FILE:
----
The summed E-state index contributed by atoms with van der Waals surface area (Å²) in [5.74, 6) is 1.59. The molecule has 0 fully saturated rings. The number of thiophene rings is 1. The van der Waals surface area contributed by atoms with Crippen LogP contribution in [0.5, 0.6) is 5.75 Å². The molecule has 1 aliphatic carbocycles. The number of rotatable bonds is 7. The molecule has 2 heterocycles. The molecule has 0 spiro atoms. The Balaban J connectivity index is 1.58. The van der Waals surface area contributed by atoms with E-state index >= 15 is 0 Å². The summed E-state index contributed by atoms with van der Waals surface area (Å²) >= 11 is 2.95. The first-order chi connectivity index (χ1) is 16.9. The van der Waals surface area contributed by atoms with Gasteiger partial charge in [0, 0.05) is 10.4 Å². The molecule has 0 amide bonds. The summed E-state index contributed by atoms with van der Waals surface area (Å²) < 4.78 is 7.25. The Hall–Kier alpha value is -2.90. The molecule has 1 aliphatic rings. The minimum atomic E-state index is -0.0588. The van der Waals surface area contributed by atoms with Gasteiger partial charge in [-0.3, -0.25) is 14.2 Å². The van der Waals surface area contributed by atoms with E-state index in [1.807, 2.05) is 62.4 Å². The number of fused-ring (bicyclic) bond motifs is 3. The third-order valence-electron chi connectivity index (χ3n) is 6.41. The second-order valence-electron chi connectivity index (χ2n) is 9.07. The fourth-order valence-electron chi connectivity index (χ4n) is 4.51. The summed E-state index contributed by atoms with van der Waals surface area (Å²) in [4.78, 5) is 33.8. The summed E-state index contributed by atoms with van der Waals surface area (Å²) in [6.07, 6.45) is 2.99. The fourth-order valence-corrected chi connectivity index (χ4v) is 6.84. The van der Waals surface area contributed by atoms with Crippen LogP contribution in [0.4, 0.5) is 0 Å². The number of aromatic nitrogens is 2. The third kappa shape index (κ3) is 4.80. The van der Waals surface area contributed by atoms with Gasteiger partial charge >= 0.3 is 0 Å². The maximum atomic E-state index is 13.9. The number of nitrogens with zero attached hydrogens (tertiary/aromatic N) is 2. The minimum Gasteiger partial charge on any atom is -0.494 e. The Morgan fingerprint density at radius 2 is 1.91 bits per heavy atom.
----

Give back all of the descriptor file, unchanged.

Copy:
The summed E-state index contributed by atoms with van der Waals surface area (Å²) in [5.74, 6) is 1.59. The molecule has 0 fully saturated rings. The number of thiophene rings is 1. The van der Waals surface area contributed by atoms with Crippen LogP contribution in [0.5, 0.6) is 5.75 Å². The molecule has 1 aliphatic carbocycles. The number of rotatable bonds is 7. The molecule has 2 heterocycles. The molecule has 0 spiro atoms. The Balaban J connectivity index is 1.58. The van der Waals surface area contributed by atoms with E-state index >= 15 is 0 Å². The summed E-state index contributed by atoms with van der Waals surface area (Å²) >= 11 is 2.95. The first-order chi connectivity index (χ1) is 16.9. The van der Waals surface area contributed by atoms with Gasteiger partial charge in [0, 0.05) is 10.4 Å². The molecule has 0 amide bonds. The summed E-state index contributed by atoms with van der Waals surface area (Å²) < 4.78 is 7.25. The Hall–Kier alpha value is -2.90. The molecule has 1 aliphatic rings. The minimum atomic E-state index is -0.0588. The van der Waals surface area contributed by atoms with Gasteiger partial charge in [-0.3, -0.25) is 14.2 Å². The van der Waals surface area contributed by atoms with E-state index in [1.807, 2.05) is 62.4 Å². The number of fused-ring (bicyclic) bond motifs is 3. The third-order valence-electron chi connectivity index (χ3n) is 6.41. The second-order valence-electron chi connectivity index (χ2n) is 9.07. The fourth-order valence-electron chi connectivity index (χ4n) is 4.51. The summed E-state index contributed by atoms with van der Waals surface area (Å²) in [4.78, 5) is 33.8. The summed E-state index contributed by atoms with van der Waals surface area (Å²) in [6.07, 6.45) is 2.99. The fourth-order valence-corrected chi connectivity index (χ4v) is 6.84. The van der Waals surface area contributed by atoms with Crippen LogP contribution in [0.4, 0.5) is 0 Å². The number of aromatic nitrogens is 2. The third kappa shape index (κ3) is 4.80. The van der Waals surface area contributed by atoms with Gasteiger partial charge >= 0.3 is 0 Å². The maximum atomic E-state index is 13.9. The number of nitrogens with zero attached hydrogens (tertiary/aromatic N) is 2. The minimum Gasteiger partial charge on any atom is -0.494 e. The Morgan fingerprint density at radius 2 is 1.91 bits per heavy atom.